A history of water in the Middle East by Sabrina Mahfouz

British Egyptian Sabrina Fahfouz grew up with ambitions of being a spy. She has two passports, speaks two languages and has a cultural understanding of two very different countries. But it when it came to applying for MI6, it turned out she wasn’t quite British enough.

So now she’s on her own intelligence mission – to explore who really holds the power in and over the Middle East. In a world long obsessed with access to oil, will water soon become the natural resource that dictates control, or has it been all along?

Directed by Stef O’Driscoll, the production journeys across twelve different countries using theatre, poetry and music to share stories of women across the region. From the British imperialist ownership of natural resources, to the environmental urgency of the present, water has shaped lives, policies and fortunes – and it will shape all our futures.

On show at the Royal Court Theatre from 10 October to 16 November. Tickets from £15-£25. Book yours here.


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ZOG Cadogan Hall


Julia Donaldson and Axel Scheffler’s much-loved ZOG comes to life in this magical stage adaptation with a sumptuous folk score featuring live musicians and designs that life the book from the page to create a real and fantastical world. ZOG promises to be roaring fun for all ages.

To receive 20% off ticket prices, excluding Saturday performances, use ‘INCOFFER’ at the checkout. Buy yours here.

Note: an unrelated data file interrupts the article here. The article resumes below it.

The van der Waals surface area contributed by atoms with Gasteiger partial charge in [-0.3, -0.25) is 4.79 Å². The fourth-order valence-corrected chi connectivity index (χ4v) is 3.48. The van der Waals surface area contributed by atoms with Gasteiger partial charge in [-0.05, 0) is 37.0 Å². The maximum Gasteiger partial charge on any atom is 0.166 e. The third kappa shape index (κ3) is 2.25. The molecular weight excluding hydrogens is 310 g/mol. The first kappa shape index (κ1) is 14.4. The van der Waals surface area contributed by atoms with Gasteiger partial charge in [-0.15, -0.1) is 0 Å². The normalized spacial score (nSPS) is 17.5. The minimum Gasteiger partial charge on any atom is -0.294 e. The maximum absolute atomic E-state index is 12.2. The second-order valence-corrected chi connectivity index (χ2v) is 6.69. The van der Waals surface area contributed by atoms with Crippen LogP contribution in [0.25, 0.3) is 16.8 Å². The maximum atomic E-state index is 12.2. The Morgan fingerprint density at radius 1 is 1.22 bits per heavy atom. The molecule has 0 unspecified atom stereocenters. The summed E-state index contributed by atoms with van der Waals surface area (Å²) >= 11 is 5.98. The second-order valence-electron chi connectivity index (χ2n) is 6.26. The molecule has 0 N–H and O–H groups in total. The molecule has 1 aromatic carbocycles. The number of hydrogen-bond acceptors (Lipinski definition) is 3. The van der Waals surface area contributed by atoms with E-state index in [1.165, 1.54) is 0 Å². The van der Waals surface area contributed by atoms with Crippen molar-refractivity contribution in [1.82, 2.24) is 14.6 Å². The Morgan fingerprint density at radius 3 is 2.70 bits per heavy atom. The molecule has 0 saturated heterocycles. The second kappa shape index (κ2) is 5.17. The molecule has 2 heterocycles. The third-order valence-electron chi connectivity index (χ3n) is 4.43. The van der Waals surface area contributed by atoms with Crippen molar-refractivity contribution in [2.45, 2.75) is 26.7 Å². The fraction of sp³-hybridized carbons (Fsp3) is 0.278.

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The Clockmaker’s Daughter – In Concert

Fra Fee (The Ferryman) and Christine Allado (Hamilton) are joined on stage by Wendi Peters (Coronation Street) to perform the acclaimed new British musical, The Clockmaker’s Daughter.

Set in the fictional time of Spindlewood, The Clockmaker’s Daughter is a musical fairy tale built around themes of prejudice, discrimination, animosity and fear of the unknown. Like most towns of age, Spindlewood has its traditions. But no practice, custom or old wives’ warning is so firmly adhered to as ‘The Turning of the Key’.

Purchase your tickets to this must-see performance here.


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salt., Royal Court Theatre Sloane Square


Book your tickets to see ‘salt.’, a reflection on Black British identity.

A journey to the bottom of the Atlantic Ocean. In February 2016, two artists got on a cargo shop and retraced one of the routes of the Transatlantic Slave Triangle – from the UK to Ghana to Jamaica, and back. In order to go forwards, they had to go backwards; their memories, their questions and their grief took them along the bottom of the Atlantic and through a realm of an imaginary past.

This award winning production focusses on grief, home, afropressism, the Black Atlantic, the forgetting of the UK’s colonial history and the impact that has on the daily life of Caribbean communities in the UK today.

Book here.


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Still No Idea

The latest thought-provoking and must-see play, ‘Still No Idea’ at Royal Court runs from 31 October – 17 November.

Best mates, Lisa and Rachael are making a new show almost a decade after they created their first piece together. Back then, with no idea where to start, they went onto the streets to ask the public what they wanted to see. When they saw Lisa in a wheelchair and Rachael not, what the public said they wanted was funny, jaw-dropping and ultimately heart-breaking. Thus they made the show, ‘No Idea’. Now, people have noticed a change; more disabled people are being accepted in mainstream media.